March 30, 1933 – Winder GA

Mrs. Eudora Almond, wife of Dr. Charles Almond of Winder GA (approximately 50 miles northeast of Atlanta), witnessed firsthand the sacrifices made and empathy felt by her husband toward the good people of the county. Presumably he set their broken bones, diagnosed their maladies, reassured the anxious and comforted the dying. Presumably she felt the need to honor his unwavering commitment and humble service to the people. And so the first Doctors Day observance was held on March 30, 1933 in Winder, Georgia, that date chosen to commemorate when a fellow Georgian physician, Dr. Crawford Long, first used ether as anesthetic for surgery in 1842. From red carnations placed on the graves of deceased physicians to Starbucks Gift Cards mailed today, the country has acknowledged our service ever since.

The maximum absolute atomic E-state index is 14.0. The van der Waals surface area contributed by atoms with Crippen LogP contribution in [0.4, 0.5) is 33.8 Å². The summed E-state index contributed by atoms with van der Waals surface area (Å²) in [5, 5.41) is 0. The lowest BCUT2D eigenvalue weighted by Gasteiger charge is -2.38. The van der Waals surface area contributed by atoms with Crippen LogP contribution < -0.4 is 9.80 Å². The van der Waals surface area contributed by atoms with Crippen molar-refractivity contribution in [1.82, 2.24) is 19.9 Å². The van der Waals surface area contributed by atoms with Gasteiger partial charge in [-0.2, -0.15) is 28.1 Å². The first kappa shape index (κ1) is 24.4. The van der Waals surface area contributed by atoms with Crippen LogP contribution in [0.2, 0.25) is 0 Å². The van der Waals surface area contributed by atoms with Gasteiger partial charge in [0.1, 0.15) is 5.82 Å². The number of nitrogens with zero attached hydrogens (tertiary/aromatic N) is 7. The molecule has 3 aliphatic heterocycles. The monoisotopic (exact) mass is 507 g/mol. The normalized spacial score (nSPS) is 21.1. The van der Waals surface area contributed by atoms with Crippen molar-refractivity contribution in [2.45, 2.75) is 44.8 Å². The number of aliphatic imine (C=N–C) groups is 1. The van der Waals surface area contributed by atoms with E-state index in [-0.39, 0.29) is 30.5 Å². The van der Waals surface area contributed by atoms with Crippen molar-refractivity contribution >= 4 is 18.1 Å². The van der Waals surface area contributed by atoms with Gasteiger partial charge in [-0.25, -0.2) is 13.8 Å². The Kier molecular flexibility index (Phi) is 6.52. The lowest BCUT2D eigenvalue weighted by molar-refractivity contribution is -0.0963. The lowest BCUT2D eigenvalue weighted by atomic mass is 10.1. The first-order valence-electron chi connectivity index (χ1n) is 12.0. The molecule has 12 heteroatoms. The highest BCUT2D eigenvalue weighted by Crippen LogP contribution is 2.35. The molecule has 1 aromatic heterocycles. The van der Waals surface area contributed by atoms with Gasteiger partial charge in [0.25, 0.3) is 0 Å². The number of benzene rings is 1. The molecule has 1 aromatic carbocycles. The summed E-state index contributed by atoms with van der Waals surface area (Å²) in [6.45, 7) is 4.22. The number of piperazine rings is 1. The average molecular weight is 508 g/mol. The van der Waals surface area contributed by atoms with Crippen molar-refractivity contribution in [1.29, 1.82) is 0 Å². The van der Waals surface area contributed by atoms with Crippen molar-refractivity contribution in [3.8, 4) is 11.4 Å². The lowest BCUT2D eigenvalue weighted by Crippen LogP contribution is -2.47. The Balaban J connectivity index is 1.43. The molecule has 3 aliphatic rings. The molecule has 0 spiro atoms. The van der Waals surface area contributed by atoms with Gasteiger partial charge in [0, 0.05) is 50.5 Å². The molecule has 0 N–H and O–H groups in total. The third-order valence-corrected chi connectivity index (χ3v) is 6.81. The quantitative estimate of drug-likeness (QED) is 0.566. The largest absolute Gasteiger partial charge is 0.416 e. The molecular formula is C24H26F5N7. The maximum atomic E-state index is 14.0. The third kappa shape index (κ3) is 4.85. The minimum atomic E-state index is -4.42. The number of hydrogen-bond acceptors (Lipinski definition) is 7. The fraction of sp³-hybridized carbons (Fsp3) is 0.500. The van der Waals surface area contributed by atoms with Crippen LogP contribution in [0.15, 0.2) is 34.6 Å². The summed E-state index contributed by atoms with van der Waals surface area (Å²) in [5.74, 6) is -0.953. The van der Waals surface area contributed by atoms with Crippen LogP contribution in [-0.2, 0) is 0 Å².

Although we still have the day of observance, have the people lost some of their respect toward us in these 80 years? Or even worse, have we lost some respect for one another, or our profession? In the time that has elapsed at least some of our public identity has changed – from the wise, community servant consistently focused upon the patient to the business-owner preoccupied with self. I’m not saying that is us, I’m saying we need to mind our public Brand as a profession, particularly during this time of industry turmoil.

There are at least three ways we can protect and promote our professional brand: (1) start every conversation about Healthcare Reform with how to make the outcome best for our patients, rather than best for us, (2) change our compensation system from “fee-for-service” to something more aligned with the interests of the patient and our country, and (3) lead the redesign of American healthcare to produce more effective, more humanistic and lower-cost care.

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